The Washington Post

A Superstar in Ascendance

Author Dave Sheinin reveals a football player unlike all others in ‘RG3’

The Washington Post’s Dave Sheinin followed Redskins quarterback Robert Griffin III from before the 2012 NFL draft to the crippling end of his rookie season for his new book, “RG3: The Promise.”

Robert Griffin III has been in D.C. for only one year, but what a year it was. The Washington Post’s Dave Sheinin followed the 23-year-old Redskins quarterback from before the 2012 NFL draft to the crippling end of his rookie season. Sheinin’s new book, “RG3: The Promise,” shows how a skinny, small-town-Texas kid nicknamed “Ponytail” turned into a Heisman Trophy winner who has the top-selling jersey in NFL history.

What made you decide it was time to do a book, when Griffin had been in D.C. for just one year?

I would say by around October the book came together because by that time you could see the hype was all real. I think it was clear at that point that he was more than just a star football player. This guy was transcendent, a notch above your typical superstar.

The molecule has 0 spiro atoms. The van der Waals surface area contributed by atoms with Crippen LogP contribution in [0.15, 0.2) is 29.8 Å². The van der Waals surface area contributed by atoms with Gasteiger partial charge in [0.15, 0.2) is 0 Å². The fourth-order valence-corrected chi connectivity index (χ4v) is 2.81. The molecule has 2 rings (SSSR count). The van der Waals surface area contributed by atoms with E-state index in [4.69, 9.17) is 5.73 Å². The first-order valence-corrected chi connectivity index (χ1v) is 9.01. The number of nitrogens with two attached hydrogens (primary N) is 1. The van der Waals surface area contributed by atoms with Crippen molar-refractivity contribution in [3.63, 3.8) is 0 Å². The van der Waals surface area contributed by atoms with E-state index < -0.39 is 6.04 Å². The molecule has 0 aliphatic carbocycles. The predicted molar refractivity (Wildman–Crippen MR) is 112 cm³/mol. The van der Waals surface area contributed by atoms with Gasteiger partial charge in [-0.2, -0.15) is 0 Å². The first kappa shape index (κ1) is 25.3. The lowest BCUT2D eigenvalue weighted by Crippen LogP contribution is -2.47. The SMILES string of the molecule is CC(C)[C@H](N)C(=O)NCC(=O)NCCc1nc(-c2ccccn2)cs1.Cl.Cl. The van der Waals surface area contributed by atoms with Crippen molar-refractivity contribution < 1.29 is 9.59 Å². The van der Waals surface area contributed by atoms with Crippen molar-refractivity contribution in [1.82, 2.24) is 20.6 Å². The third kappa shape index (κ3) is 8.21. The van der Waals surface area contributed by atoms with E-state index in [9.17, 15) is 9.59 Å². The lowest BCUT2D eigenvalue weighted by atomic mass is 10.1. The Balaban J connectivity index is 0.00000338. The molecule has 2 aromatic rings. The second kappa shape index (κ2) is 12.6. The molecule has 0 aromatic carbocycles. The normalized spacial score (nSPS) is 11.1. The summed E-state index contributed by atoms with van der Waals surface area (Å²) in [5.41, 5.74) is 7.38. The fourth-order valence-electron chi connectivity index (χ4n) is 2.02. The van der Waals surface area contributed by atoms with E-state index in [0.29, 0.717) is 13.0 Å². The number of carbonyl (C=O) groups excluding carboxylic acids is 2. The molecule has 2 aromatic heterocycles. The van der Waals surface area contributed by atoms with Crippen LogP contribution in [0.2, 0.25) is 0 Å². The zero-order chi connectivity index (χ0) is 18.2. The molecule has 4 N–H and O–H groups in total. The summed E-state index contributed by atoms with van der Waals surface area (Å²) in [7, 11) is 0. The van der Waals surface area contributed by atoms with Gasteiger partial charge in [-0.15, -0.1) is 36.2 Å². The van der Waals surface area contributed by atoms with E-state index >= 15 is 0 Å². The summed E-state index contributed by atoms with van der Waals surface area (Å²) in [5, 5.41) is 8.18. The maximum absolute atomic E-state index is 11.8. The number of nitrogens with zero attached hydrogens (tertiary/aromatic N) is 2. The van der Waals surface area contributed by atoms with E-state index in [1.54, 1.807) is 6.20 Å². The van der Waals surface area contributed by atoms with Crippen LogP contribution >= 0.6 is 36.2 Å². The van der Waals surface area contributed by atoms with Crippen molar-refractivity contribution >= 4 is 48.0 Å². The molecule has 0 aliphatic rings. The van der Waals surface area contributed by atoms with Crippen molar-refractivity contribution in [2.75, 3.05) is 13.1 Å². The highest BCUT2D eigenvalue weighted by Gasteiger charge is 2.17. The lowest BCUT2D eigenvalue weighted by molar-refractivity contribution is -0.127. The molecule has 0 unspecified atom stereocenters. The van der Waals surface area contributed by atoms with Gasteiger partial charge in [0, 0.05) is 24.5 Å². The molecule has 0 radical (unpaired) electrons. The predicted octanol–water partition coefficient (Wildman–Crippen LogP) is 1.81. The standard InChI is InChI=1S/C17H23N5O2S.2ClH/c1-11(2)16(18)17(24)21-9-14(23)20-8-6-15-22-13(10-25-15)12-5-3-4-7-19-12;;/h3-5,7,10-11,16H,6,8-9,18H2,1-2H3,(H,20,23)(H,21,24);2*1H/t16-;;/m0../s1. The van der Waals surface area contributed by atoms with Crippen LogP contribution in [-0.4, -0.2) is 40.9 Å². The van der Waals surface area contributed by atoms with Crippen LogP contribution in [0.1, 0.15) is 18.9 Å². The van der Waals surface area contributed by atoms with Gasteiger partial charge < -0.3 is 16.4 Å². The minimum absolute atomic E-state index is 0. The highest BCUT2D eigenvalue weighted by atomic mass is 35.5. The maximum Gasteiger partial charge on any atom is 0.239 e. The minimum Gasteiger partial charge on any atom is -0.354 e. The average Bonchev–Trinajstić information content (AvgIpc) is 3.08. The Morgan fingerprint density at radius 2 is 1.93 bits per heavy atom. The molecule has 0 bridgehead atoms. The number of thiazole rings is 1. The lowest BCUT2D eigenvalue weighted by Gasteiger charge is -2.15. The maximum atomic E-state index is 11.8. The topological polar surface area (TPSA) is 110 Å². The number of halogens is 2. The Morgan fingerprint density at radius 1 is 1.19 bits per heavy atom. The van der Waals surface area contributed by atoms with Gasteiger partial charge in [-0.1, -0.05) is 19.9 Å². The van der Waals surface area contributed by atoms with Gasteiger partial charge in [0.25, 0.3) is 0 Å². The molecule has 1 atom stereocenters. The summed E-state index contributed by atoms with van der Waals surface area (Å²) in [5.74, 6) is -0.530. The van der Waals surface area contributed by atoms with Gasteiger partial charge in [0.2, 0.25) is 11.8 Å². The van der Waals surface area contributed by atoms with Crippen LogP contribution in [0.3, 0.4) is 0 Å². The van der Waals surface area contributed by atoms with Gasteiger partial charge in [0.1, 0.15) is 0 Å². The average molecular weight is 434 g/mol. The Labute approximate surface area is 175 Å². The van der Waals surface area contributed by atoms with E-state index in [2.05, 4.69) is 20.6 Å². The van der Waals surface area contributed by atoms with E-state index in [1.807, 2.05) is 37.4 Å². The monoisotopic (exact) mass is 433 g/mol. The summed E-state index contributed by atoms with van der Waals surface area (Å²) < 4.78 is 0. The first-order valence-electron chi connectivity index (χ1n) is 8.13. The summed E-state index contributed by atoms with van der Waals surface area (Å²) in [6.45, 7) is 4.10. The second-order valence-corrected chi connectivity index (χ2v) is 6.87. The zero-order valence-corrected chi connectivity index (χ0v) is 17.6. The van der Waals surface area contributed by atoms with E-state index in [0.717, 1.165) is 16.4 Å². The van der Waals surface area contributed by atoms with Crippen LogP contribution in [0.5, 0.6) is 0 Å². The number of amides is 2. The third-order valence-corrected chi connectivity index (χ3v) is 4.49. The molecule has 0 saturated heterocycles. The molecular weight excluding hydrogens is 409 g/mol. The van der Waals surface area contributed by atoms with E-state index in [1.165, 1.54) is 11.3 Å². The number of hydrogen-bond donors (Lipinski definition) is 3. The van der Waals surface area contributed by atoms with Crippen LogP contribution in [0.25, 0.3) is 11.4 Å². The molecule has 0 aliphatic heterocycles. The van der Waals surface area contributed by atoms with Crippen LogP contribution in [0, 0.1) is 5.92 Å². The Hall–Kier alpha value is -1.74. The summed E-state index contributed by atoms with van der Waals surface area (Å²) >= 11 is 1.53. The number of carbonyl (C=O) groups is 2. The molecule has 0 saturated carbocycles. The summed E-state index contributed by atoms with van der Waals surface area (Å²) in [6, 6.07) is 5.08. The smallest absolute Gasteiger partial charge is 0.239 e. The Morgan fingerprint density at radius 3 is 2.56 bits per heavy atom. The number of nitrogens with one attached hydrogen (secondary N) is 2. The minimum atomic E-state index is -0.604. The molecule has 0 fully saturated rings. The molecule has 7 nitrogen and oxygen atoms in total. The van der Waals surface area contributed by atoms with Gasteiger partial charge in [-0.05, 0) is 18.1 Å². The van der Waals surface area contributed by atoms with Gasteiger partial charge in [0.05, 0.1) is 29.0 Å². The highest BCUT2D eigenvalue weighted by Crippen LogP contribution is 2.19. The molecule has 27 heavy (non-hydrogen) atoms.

What is your favorite anecdote in the book?

I really liked the woman in Waco who had a 1-year-old son named Griffin because they were huge Baylor fans, and she decided out of the blue to invite Robert to her son’s birthday party. Then there’s the party and here comes Robert walking down the street with a few of his Baylor friends, and they stayed for like an hour. It’s just stuff like that where you’re like, this guy is really exceptional.

A lot of the book focuses on the positives of RGIII. If you were to pinpoint one of his biggest flaws, what would it be?

His biggest flaw is also one of his best assets: his hypercompetitiveness. He seems unable to rein himself in. He can’t play as recklessly as he did before. And I’m fascinated to see if he can do that or not — and I think everybody is.

What do you expect to see from Griffin in 2013?

I think he’s going to have a great season. I do think there will be some changes to the offense, but I think that might have happened anyway as a natural evolution, because now you have defenses that have had time to prepare for that zone read and it’s not going to be a surprise anymore.

Jeffrey Tomik is the sports editor at Express and has worked in the D.C. area since 2007.



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